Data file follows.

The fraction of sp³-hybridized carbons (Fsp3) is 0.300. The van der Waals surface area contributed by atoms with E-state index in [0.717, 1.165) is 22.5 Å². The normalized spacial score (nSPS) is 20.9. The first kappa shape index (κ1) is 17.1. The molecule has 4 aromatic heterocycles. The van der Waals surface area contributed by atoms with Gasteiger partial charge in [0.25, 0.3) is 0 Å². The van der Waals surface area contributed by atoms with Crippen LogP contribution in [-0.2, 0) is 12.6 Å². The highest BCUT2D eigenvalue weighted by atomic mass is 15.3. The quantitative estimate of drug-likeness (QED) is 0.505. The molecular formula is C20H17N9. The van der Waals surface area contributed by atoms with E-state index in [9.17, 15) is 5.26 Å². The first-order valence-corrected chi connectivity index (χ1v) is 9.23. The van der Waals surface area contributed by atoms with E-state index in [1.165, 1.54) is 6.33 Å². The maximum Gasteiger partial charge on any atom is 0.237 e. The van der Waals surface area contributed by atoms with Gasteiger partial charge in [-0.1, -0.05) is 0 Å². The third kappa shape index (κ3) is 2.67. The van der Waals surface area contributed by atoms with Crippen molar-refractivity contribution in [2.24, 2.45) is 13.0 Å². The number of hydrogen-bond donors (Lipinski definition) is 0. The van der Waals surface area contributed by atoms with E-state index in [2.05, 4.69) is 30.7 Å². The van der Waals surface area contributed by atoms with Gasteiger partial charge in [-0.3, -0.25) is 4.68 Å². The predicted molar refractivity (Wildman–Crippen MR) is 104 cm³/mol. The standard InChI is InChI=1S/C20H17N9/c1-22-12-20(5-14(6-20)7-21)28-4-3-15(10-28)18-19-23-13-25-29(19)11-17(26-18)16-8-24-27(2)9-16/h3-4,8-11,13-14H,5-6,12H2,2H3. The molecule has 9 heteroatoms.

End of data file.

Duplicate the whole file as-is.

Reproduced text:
The fraction of sp³-hybridized carbons (Fsp3) is 0.300. The van der Waals surface area contributed by atoms with E-state index in [0.717, 1.165) is 22.5 Å². The normalized spacial score (nSPS) is 20.9. The first kappa shape index (κ1) is 17.1. The molecule has 4 aromatic heterocycles. The van der Waals surface area contributed by atoms with Gasteiger partial charge in [0.25, 0.3) is 0 Å². The van der Waals surface area contributed by atoms with Crippen LogP contribution in [-0.2, 0) is 12.6 Å². The highest BCUT2D eigenvalue weighted by atomic mass is 15.3. The quantitative estimate of drug-likeness (QED) is 0.505. The molecular formula is C20H17N9. The van der Waals surface area contributed by atoms with E-state index in [9.17, 15) is 5.26 Å². The first-order valence-corrected chi connectivity index (χ1v) is 9.23. The van der Waals surface area contributed by atoms with E-state index in [1.165, 1.54) is 6.33 Å². The maximum Gasteiger partial charge on any atom is 0.237 e. The van der Waals surface area contributed by atoms with Gasteiger partial charge in [-0.1, -0.05) is 0 Å². The third kappa shape index (κ3) is 2.67. The van der Waals surface area contributed by atoms with Crippen molar-refractivity contribution in [2.24, 2.45) is 13.0 Å². The number of hydrogen-bond donors (Lipinski definition) is 0. The van der Waals surface area contributed by atoms with E-state index in [2.05, 4.69) is 30.7 Å². The van der Waals surface area contributed by atoms with Gasteiger partial charge in [-0.3, -0.25) is 4.68 Å². The predicted molar refractivity (Wildman–Crippen MR) is 104 cm³/mol. The standard InChI is InChI=1S/C20H17N9/c1-22-12-20(5-14(6-20)7-21)28-4-3-15(10-28)18-19-23-13-25-29(19)11-17(26-18)16-8-24-27(2)9-16/h3-4,8-11,13-14H,5-6,12H2,2H3. The molecule has 9 heteroatoms.